after stating the case: In construing contracts of this character, the courts have generally held that if the indemnity is clearly one against loss or damage, no action will lie in favor of the insured till some damage has been sustained, either by payment of the whole sum or some part of an employee’s *273claim; but if the stipulation is, in effect, one indemnifying against liability, a right of action accrues when the injury occurs or, in some instances, when the amount and rightfulness of the claim has been established by judgment of some court having-jurisdiction — this, according to the terms of the policy; but, unless the contract expressly provides that it is taken out for the benefit of the injured employees and the payment of recoveries by them, none of the eases hold that an injured employee may, in the first instance, proceed directly against the insurance company. In all of them, so far as examined, a right of action arising on the policy is treated and dealt with as an asset of the insured employer, and, in the absence of an assignment from him, the employee cannot appropriate it to his claim, except by attachment or bill in the nature of an equitable fi. fa. or some action in the nature of final process, incident to bankruptcy or insolvency. Certainly this position is supported by the great weight of authority: Connoly v. Bolster, 187 Mass., 266; Bain v. Atkins, 181 Mass., 240; Embler v. Hartford Boiler Co., 158 N. Y., 431; Cushman v. Fuel Co., 122 Iowa, 656; Hawkins v. McCalla, 95 Ga., 192; Carter v. Insurance Co., 76 Kansas, 275; Finley v. Casualty Co., 113 Tenn., 592; Keenan v. Casualty Co., 107 Ill. App., 406; Nance on Insurance, p. 608; 15 Cyc., p. 1038; 11 A. and E. (2d Ed.), p. 16.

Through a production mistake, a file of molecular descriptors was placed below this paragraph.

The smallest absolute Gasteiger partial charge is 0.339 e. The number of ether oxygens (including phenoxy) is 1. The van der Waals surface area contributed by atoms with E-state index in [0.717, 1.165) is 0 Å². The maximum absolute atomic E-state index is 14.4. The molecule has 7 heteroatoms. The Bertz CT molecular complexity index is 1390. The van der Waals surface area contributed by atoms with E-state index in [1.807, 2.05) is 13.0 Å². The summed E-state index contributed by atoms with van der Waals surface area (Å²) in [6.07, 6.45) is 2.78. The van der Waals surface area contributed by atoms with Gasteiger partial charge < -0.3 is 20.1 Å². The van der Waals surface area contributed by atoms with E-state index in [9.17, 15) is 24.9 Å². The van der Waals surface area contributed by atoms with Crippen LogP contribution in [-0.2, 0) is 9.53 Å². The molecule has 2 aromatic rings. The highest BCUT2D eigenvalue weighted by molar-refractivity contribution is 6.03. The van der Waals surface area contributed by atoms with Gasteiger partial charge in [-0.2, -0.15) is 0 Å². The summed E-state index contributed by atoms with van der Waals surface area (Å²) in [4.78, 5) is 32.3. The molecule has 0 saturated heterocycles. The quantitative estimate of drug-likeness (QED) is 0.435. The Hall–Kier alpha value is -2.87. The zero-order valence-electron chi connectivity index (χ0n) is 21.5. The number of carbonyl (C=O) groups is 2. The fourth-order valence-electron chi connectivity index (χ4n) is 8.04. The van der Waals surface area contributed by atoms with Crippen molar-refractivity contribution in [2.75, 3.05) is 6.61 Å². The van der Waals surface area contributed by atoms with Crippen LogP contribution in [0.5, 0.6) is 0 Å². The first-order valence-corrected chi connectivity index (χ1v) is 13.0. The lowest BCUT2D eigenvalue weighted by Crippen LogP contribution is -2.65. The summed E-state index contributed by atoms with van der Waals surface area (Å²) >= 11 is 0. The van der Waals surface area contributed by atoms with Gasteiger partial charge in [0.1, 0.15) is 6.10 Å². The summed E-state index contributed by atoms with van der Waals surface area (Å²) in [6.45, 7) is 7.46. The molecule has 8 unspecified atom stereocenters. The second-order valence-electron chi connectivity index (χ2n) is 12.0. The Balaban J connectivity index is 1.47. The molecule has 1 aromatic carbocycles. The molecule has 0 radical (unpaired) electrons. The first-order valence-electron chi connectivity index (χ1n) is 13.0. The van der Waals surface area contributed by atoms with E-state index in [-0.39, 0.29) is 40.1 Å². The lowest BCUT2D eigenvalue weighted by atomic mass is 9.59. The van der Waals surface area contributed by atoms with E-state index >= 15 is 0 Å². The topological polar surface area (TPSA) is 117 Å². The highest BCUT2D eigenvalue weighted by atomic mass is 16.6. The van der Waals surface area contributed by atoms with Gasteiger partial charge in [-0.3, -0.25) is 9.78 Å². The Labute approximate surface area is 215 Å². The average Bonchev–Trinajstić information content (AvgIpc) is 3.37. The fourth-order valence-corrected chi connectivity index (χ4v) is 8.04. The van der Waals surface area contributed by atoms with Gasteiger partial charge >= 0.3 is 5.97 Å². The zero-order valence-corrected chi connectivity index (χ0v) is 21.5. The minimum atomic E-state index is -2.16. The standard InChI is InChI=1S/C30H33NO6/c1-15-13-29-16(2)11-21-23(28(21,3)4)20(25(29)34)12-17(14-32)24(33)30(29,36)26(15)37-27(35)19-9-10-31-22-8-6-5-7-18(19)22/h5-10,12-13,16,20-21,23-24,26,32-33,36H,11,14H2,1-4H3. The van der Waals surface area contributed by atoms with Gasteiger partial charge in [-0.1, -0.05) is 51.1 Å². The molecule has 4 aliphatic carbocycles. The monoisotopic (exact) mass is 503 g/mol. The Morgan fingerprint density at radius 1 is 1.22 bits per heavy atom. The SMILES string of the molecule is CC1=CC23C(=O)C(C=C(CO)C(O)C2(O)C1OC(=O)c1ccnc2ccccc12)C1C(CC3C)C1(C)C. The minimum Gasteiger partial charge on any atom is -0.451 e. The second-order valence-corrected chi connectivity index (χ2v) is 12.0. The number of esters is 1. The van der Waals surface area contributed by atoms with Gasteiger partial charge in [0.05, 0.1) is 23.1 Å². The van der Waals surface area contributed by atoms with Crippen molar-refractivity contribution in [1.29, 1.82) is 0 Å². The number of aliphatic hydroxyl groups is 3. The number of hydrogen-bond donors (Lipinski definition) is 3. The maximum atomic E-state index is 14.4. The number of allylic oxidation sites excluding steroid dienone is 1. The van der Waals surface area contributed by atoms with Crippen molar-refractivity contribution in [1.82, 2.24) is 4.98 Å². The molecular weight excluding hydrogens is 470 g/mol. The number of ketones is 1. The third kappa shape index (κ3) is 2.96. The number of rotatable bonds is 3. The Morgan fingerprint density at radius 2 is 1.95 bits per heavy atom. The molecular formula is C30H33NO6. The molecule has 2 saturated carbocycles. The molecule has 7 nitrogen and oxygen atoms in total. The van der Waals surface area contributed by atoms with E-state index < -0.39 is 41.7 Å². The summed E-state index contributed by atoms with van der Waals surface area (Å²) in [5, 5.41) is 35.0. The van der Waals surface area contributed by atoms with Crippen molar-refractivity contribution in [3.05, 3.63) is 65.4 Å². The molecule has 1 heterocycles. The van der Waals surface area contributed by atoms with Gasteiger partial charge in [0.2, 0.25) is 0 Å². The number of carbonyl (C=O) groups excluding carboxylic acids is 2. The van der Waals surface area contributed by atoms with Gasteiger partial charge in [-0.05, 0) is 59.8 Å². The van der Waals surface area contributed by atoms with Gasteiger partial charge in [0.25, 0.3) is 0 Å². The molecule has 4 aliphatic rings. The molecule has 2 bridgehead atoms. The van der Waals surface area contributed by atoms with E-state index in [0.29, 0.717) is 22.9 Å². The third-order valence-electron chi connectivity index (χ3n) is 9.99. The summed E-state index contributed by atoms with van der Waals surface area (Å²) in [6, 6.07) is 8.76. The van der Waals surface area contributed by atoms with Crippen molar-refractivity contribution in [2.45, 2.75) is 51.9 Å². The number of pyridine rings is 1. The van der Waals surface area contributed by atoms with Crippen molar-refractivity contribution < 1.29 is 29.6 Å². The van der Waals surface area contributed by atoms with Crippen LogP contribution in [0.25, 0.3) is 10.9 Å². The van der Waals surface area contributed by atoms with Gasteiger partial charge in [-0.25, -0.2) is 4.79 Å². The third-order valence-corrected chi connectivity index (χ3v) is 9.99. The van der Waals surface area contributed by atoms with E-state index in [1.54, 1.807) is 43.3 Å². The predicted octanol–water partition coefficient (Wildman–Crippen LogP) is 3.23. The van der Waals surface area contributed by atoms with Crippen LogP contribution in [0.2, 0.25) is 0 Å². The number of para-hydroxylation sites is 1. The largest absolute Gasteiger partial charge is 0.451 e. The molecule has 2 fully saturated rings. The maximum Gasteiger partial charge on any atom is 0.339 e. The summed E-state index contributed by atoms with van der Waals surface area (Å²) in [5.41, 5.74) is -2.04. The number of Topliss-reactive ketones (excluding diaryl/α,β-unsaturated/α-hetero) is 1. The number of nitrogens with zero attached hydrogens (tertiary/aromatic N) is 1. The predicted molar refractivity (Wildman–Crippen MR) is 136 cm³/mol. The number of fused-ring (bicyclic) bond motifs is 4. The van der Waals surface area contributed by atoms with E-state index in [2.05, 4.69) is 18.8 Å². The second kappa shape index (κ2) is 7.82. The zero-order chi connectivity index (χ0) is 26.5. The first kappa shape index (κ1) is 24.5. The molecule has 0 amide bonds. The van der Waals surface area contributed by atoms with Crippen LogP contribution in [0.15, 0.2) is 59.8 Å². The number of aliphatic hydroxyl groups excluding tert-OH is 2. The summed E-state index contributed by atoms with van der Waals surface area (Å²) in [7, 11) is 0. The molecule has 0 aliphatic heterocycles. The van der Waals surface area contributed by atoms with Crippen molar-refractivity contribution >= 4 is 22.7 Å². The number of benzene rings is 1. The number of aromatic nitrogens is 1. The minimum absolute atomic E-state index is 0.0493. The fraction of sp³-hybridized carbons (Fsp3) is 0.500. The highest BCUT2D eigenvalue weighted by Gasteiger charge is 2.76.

The doctrine, as announced and sustained in these citations, is very well epitomized in Nance on Insurance as follows: